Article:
Barbour has launched a global Facebook, Twitter and Tumblr campaign celebrating the British summer. With the aim of driving consumer engagement, the Creative Agency created the '100 Days of Summer' campaign to reflect Barbour's association with festivals, country walks and other summer activities.
By combining data from a national survey of print readership with web readership data from Comscore, the NRS has come up with a combined print and web readership figure for most of the major magazine titles in the UK. The table at the jump gives monthly print readership, monthly online readership and then a combined figure which NRS says has been de-duplicated to provide a net total.
The BBC is planning its biggest digital Glastonbury coverage to date, with the festival to be streamed from mobile devices - a first for the broadcaster. More than 120 live performances will be broadcast on TV, radio, red button and online throughout the three days of the festival, which takes place between 26 to 30 June.
Nextdoor.com is a free platform which allows neighbours to network at a local level. Although the site launched in 2011, it has only recently begun to gain momentum in the United States and has gained GBP27 million of financial backing in the last year alone. The next door that Nextdoor will be knocking on is Britain with the site expected to launch some time in 2014.
The Guardian has unveiled its #guardiancoffee venture, which it describes as 'a single site operation which is both a coffee shop and a space for journalists to work in'. The launch in Box Park also sees the job of retail operations manager, which has a salary of GBP25,000 to GBP30,000, and has led to #guardiancoffee trending on Twitter.
Who's that trip-tapping across my Google+ profile? A child with the face of one of the Three Billy Goats Gruff. Thankfully this isn't a strange, social-networking nightmare fuelled by one-too-many views of Goat Lucky on YouTube. It's a new application created by book publisher Penguin and ad agency BBH, running on Google+ and using the latter's Hangout technology to make children and their parents part of the famous fairytale.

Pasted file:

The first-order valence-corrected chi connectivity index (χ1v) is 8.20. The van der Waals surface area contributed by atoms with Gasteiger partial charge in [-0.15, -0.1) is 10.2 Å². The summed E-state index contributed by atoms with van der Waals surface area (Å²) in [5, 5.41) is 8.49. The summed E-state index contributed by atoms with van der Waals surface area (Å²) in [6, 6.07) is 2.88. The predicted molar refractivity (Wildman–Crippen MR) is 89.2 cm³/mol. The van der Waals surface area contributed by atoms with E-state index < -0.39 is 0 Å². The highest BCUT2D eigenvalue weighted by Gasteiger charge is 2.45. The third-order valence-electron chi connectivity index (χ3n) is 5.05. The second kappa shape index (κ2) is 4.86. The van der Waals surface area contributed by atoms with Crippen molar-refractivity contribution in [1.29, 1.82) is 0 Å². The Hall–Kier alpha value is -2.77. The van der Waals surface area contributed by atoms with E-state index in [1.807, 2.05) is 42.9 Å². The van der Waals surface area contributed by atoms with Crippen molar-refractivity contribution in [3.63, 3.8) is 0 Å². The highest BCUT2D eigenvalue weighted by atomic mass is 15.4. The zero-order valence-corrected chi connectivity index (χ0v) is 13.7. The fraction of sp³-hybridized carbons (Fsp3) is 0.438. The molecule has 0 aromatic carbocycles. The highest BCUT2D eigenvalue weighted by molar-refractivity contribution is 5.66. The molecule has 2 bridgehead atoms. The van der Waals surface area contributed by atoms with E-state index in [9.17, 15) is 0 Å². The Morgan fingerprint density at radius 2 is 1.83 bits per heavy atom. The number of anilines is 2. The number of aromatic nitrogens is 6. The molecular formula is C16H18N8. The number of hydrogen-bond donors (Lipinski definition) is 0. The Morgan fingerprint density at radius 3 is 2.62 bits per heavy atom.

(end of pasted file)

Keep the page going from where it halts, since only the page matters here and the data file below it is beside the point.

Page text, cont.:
Britons are warming to the idea of having to pay for online content, according to a new report. A poll on over 1,000 consumers from KPMG has found that while the amount of time spent browsing social media sites and consuming content is down on previous years, the amount spent on purchasing online media has risen.
The Swan Hill Guardian in Victoria, Australia, had its highest day of web traffic on record on Monday- with a 634% growth in visitors, rising to nearly 6,000 readers from a daily average of about 900. The reason was the launch of the UK paper the Guardian's Australian website (hard on the heels of The Drum's launch of its own extended coverage of Aussie affairs).
The BBC has announced that its flagship iPlayer service will offer radio programmes up to a month after their broadcast from 2014, harmonising its radio and TV offer. At present radio fans have just seven days to stream their favourite shows before they vanish for good but, starting next year, they will have seven days to download content, 30 days to store it and an additional seven days to view the content once opened.
The European Commission (EC) is likely to demand more concessions from Google to end a long running antitrust investigation into the company's alleged misuse of its dominant position in the online search market. EC VP in charge of competition policy, Joaqun Almunia, was quoted by the Telegraph as saying that almost 100% of remedy proposals published last month did no go far enough to address rivals' complaints that Google unfairly promotes is own services in general search rankings.